Ticketmaster Data Breach


In 2022, Ticketmaster settled a data breach group action claim following successful mediation and negotiation. We were the only law firm to actively litigate this case in the UK, and we represented over 1,000 customers in this action. Ticketmaster denied liability for the claims, and the settlement was made on a no-admission basis. 

While we are prohibited from discussing the terms of the settlement, this page explains how the data breach happened, the facts of the case, and the consequences for the affected customers. 

The Ticketmaster Data Breach 

The Ticketmaster data breach happened in 2018 because of a cyberattack perpetrated on software supplied to Ticketmaster by a third party and operated on that third party’s systems and servers. The chatbot, built by Inbenta Technologies, was installed on Ticketmaster’s online payments page.  

By injecting malicious code into the chatbot, cyberhackers were able to skim and steal customer payment information as they made purchases on the Ticketmaster website. The malicious program was subsequently removed, but not before hackers accessed personal and financial details of up to 40,000 Ticketmaster customers in the UK.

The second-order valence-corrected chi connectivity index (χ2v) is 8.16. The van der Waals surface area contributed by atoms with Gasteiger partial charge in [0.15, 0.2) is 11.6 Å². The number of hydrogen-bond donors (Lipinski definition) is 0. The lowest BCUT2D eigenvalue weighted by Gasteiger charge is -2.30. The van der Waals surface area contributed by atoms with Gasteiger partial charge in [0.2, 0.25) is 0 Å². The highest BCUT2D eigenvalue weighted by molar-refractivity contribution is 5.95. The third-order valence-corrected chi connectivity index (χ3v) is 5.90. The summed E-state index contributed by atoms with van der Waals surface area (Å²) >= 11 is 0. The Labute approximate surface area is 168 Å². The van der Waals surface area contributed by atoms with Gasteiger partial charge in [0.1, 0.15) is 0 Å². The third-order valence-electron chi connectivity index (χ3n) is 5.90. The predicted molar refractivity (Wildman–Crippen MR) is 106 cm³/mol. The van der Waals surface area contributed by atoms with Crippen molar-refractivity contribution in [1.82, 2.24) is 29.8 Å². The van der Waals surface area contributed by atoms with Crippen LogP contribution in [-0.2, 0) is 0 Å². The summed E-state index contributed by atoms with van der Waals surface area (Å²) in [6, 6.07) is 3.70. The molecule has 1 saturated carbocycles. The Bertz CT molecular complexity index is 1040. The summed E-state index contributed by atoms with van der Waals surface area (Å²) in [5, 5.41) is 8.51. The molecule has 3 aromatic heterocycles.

The ICO’s investigation and fine

In 2020, the Information Commissioner’s Office (ICO), which is the UK’s data protection regulator, issued a £1.25 million fine against Ticketmaster. According to the ICO “Ticketmaster failed to process personal data in a manner that ensured appropriate security of the personal data”.  

The ICO’s investigation also found that:  

Although the breach began in February 2018, the ICO’s penalty only relates to the breach from 25 May 2018, when new rules under the General Data Protection Regulation (GDPR) came into effect. 

Why did people take legal action against Ticketmaster?

Because of the Ticketmaster data breach, many customers were forced to change their bank accounts or credit cards. Some Ticketmaster customers reported fraudulent activity on their credit/bank cards.  Most of the clients we represented in this case suffered multiple fraudulent transactions or experienced distress and/or psychological trauma because of the hack. 

While the Information Commissioner’s Office (ICO) fined Ticketmaster for the breach, this payment was not used to compensate victims. Any money received by the ICO in data breach cases goes to the Treasury. So, the only way Ticketmaster customers could get compensation for the data breach was to take legal action.  

Ticketmaster Data Breach Timeline